Pests and Diseases – Moss

  • Whastsapp

Landscaper Pro Advice: Pests and Diseases – Moss

All turf managers will encounter problems with moss at some time or another. Its presence is usually indicative of some underlying problem causing a weakness in the turf and giving opportunity for moss to ingress.  Identifying and then dealing with the problem will usually be enough to strengthen growth and keep moss under control.

What is moss?

There are many different species of moss in the UK and world-wide and they are adapted to grow in a wide variety of situations.  Mosses are non-flowering plants and their growth is usually restricted to 25 mm (1 in.) in height.  They are generally soft and fleshy in nature with a slender stem and minute brown or green leaves.

Of the many different species of moss there are three main types that occur in turf situations.

  • Fern or feather type mosses usually have a trailing appearance. For example, Hypnum and Eurhynchium These mosses are most commonly found in less intensively managed turf, usually where excess moisture as a consequence of too much organic matter is a problem.
  • Tufted or Mat type mosses are most commonly found on acidic soils. For example, Ceratodon and Bryum   Theses mosses tend to form dense accumulations creating a ‘mat’ or ‘cushion’ type structure.  Ceratodon purpureus is more commonly known as ‘winter moss’ as it tends to colonise turf during the autumn when sward vigour declines and dies back in the spring as growth picks up.
  • Upright mosses are most commonly found in dry, infertile situations such as mounds, south-facing embankments and sandy soils etc. For example, Polytrichum


Factors contributing to the presence of moss

The factors responsible for the colonisation of moss within a lawn include:

  • Acidity – many mosses are better adapted to deal with acidic conditions than the majority of grasses. Where soil pH drops to 4 or below sward health will be weak and start to thin out allowing space for moss and weed colonisation.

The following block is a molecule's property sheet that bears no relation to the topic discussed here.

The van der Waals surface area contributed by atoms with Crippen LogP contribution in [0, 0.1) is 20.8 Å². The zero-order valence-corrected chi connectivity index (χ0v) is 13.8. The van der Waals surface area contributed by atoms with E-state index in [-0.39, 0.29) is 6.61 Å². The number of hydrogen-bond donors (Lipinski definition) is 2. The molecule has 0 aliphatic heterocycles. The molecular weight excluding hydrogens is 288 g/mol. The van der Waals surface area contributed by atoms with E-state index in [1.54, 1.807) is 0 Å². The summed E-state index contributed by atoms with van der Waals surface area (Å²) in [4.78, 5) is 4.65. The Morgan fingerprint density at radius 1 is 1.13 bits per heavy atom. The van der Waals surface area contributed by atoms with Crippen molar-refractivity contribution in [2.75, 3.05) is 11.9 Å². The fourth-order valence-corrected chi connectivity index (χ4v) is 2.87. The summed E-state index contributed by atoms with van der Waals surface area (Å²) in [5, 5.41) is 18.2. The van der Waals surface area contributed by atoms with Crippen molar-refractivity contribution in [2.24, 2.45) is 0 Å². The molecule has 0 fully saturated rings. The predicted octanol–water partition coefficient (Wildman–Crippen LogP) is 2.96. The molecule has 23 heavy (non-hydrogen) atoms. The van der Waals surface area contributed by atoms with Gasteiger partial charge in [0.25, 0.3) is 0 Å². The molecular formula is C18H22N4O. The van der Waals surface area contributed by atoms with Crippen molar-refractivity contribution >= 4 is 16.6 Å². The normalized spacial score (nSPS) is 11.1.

• Shade – maybe cast by surrounding vegetation or by physical structures such as buildings. Reduces the level of photosynthesis within the grass plants affecting the ability of the turf to maintain healthy growth.  Additionally, shade maybe accompanied by a damp surface due to a lack of air movement or absence of heat from the sun or result in a dry soil where large trees remove moisture from the soil.  Either will further exacerbate the problem giving greater opportunity for moss ingress.
  • Wet surface – can be caused by a number of factors including poor drainage, excess organic matter, lack of aeration (compaction), over watering (irrigating) and shade.
  • Low fertility – may simply be due to a lack of fertiliser leaving the sward weak and lacking in vigour. More likely to occur in sandy soil situations where nutrients are easily lost through leaching.
  • Mowing factors – generally associated with close cutting, especially where ground conditions are uneven leading to scalping. Letting clippings fly can lead to excess organic matter accumulation at the turf base leading to problems associated with excess moisture.


Top tips for keeping moss under control

General maintenance should focus on creating favourable conditions for healthy turf growth and minimising damage to the sward.

  • Identify any underlying problems that may be causing a weakness within the sward and providing opportunity for moss to invade.
  • For wet surfaces, increase routine aeration, ensure that organic matter levels are controlled and improve drainage if required. Any vegetation restricting air movement and casting shade should be removed or pruned.
  • Ensure that a balanced fertiliser programme is in place, appropriate to the sward composition and soil make-up. The aim should be to provide adequate nitrogen to maintain healthy growth and to enable the turf to cope with any general wear and tear.  Nitrogen inputs should be restricted in autumn to prevent the creation of soft growth that may encourage disease.
  • Shade should be minimised by removing vegetation or thinning and pruning where removal is not possible. Eastern and southern horizons should be considered to be most important.
  • Apply lime (calcium carbonate) to increase soil pH to 5.0 and above to provide more favourable conditions for healthy grass growth.
  • Collect clippings if possible to minimise the build-up of organic matter at the turf base.
  • Avoid close mowing for prolonged periods and always raise height of cut during periods of hot dry weather to minimise stress and avoid any weakening of the grass plants.
  • Prevent damage/thinning to the turf by spreading wear and minimising stress that may result in disease or a reduction in turf density as a consequence of dry patch/drought stress.
  • Where thinning does occur or bare patches appear always carry out repair work as soon as possible to reduce the likelihood of moss colonisation.
  • Well timed autumn renovation works, in particular overseeding, will help to reinvigorate the sward and restore sward density to reduce the likelihood of ‘winter moss’ invasion.